Canon Barnett Primary School

Built in 1900-1 as Commercial Street School by the School Board for London, renamed Canon Barnett Primary School 1951

Canon Barnett Primary School
Contributed by Survey of London on Sept. 2, 2019

The School Board for London built this primary school as Commercial Street School in 1900–1. Designs in the latest and most evolved of the Board’s styles were prepared under the supervision of T. J. Bailey. The builders were Ebenezer Lawrance & Sons of the City Road. The site had been Black Horse Yard to the east and the John Bull brewery to the west. Until the Second World War the school was entered via a path from Commercial Street to its south side that had previously given access to the brewery. The school for 800 pupils, rectangular in plan and on four levels, was for infants, boys and girls, with a special section for physically disabled students. The main south elevation has large windows for halls and a top-floor blind arcade, flanked by turret- roofed stair towers set slightly forward. There were full-height outer classroom wings, east and west, principally lit from their return elevations. The north side backed onto St Jude’s National Schools.1

In 1913 a mural, 8ft by 14ft, of ‘The granting of the Commune to the citizens of London by Prince John in 1191’ (an approved LCC subject), was unveiled in the first-floor hall. Louise Rica Jacobs (1880–1946), a Hull artist associated with the Suffrage Atelier, a women’s suffrage group, won the commission in competition.2

The school was renamed Canon Barnett Primary School in 1951 when the west wing, badly damaged in the Second World War, was rebuilt at a lower level in a utilitarian manner, stock-brick faced with strip windows, decorative panels of cast concrete and a recessed third-floor balcony. In 1976 a playground was formed on the adjoining Commercial Street bomb-site. An open ground-floor arcade on the Gunthorpe Street side was filled in 1993 with windows and a new entrance, and in 2011 a lift was added along with single-storey timber and aluminium-frame extensions west and east, for reception and nursery classrooms, meeting and mentoring rooms and a more obvious entrance from Gunthorpe Street. Classrooms continue to flank the original large south-facing halls, that on the second floor now used for dining. At the time of writing, proposals for large-scale redevelopment to the south-west include plans to demolish the school’s west wing and to build over the playground, losses to be compensated for by a playground and sports pitch to the south, on the Spread Eagle Yard car-park site, and a four-storey classroom block, designed by Haverstock LLP architects, that would abut the south front at its east end, with a single-storey range along the east front.3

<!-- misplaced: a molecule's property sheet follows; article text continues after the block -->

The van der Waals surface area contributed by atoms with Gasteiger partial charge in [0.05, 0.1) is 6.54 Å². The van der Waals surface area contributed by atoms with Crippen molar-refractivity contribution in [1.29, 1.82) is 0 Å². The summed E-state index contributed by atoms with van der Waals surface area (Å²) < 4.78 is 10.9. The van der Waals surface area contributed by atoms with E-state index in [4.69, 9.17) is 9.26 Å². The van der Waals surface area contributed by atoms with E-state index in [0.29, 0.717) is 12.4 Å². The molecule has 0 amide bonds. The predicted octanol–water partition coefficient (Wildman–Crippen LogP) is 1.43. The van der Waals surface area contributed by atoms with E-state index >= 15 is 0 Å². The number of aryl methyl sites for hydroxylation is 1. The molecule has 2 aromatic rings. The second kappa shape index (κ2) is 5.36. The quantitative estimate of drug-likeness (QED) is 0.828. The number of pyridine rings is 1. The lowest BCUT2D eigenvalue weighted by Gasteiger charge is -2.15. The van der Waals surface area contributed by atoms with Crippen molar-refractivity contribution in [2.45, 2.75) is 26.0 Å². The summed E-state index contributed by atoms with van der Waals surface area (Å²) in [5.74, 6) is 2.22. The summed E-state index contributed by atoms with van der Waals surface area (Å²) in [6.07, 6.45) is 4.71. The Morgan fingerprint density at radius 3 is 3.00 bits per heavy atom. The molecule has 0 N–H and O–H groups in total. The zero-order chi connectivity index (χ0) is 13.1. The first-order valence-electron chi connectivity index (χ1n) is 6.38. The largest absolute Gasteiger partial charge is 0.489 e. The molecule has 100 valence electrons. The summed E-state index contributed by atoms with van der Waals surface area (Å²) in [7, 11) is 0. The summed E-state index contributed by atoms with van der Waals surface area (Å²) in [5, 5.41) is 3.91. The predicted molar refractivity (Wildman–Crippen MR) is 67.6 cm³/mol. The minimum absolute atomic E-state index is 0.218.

1. London Metropolitan Archives (LMA), District Surveyor's Returns: Tower Hamlets Independent and East End Advertiser, 12 Oct 1901, p.8 

  2. Shoreditch Observer, 13 Dec 1913, p.5: East London Observer, 15 Dec 1913, p.5: Ancestry: Colleen Denney, The Visual Culture of Women’s Activism in London, Paris and Beyond, 2018, pp.110–12 

  3. Tower Hamlets planning applications online: LMA, GLC/AR/BR/07/6221; GLC/AR/BR/36/002740: Tower Hamlets Local History Library and Archives, P26239–44 

The School Board for London
Contributed by Survey of London on April 17, 2018

East End historian and guide David Charnick gives some background to the School Board for London which built what is now Canon Barnett School.

[This is] a School Board for London school [which] were the schools that came about from the 1870s onwards. The School Board for London like other schools boards in other cities provided free but compulsory education for children up to the age of 13. In a very real sense, it took them away from the workforce. It's a major step towards improving the condition for children in London, and obviously gave them a proper education which enabled them to break out into more profitable life.

Education was very important for the Victorians to break the cycle of poverty so that you didn't just drift into the same social strata as your parents were. You could actually improve and by improving your condition, obviously, you would improve theirs as well.

[The School Board buildings built] very distinctive buildings. You can see, particularly because of their high windows, the classrooms had very tall ceilings to allow maximum lighting, which is good for the children because they were no doubt living squashed into a room with the rest of their family, and [this] also allowed through a flow of air because a lot of these families would not have access to a great deal of sanitation and consequently a bit of fresh air was needed if you've got a few dozen children crammed into one room.

David Charnick ( was speaking to Shahed Saleem on 23.02.18. The text has been edited for print.

Mosaic on Commercial Street boundary wall of Canon Barnett Primary School
Contributed by Derek Kendall

Canon Barnett Primary School from the south, August 2017
Contributed by Derek Kendall

Canon Barnett Primary School from the west in 2018
Contributed by Derek Kendall

Canon Barnett Primary School from Whitechapel High Street in 2018
Contributed by Derek Kendall